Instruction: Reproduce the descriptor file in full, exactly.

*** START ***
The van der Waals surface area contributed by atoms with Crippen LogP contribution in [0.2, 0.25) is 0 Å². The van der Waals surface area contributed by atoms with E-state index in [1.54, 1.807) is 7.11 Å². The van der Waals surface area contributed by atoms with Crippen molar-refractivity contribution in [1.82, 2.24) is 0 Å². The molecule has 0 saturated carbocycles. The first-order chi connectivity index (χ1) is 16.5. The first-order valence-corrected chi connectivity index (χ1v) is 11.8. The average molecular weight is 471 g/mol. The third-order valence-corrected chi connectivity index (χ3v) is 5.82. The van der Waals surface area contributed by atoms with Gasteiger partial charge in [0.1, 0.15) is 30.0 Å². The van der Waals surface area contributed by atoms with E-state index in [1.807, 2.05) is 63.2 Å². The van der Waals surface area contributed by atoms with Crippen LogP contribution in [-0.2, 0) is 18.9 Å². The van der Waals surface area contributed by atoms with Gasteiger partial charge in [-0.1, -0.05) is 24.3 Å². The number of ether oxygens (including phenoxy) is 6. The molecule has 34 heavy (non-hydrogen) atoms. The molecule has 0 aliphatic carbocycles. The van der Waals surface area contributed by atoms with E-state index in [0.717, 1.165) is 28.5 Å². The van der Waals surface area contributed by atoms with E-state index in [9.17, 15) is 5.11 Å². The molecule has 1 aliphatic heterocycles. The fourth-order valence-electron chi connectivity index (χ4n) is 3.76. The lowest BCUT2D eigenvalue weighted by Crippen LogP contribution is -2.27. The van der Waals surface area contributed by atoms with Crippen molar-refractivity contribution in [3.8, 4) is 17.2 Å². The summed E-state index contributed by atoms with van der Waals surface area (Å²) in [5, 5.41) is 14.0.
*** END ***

The van der Waals surface area contributed by atoms with Crippen LogP contribution in [0.2, 0.25) is 0 Å². The van der Waals surface area contributed by atoms with E-state index in [1.54, 1.807) is 7.11 Å². The van der Waals surface area contributed by atoms with Crippen molar-refractivity contribution in [1.82, 2.24) is 0 Å². The molecule has 0 saturated carbocycles. The first-order chi connectivity index (χ1) is 16.5. The first-order valence-corrected chi connectivity index (χ1v) is 11.8. The average molecular weight is 471 g/mol. The third-order valence-corrected chi connectivity index (χ3v) is 5.82. The van der Waals surface area contributed by atoms with Gasteiger partial charge in [0.1, 0.15) is 30.0 Å². The van der Waals surface area contributed by atoms with E-state index in [1.807, 2.05) is 63.2 Å². The van der Waals surface area contributed by atoms with Crippen LogP contribution in [-0.2, 0) is 18.9 Å². The van der Waals surface area contributed by atoms with Gasteiger partial charge in [-0.1, -0.05) is 24.3 Å². The number of ether oxygens (including phenoxy) is 6. The molecule has 34 heavy (non-hydrogen) atoms. The molecule has 0 aliphatic carbocycles. The van der Waals surface area contributed by atoms with E-state index in [0.717, 1.165) is 28.5 Å². The van der Waals surface area contributed by atoms with E-state index in [9.17, 15) is 5.11 Å². The molecule has 1 aliphatic heterocycles. The fourth-order valence-electron chi connectivity index (χ4n) is 3.76. The lowest BCUT2D eigenvalue weighted by Crippen LogP contribution is -2.27. The van der Waals surface area contributed by atoms with Crippen molar-refractivity contribution in [3.8, 4) is 17.2 Å². The summed E-state index contributed by atoms with van der Waals surface area (Å²) in [5, 5.41) is 14.0.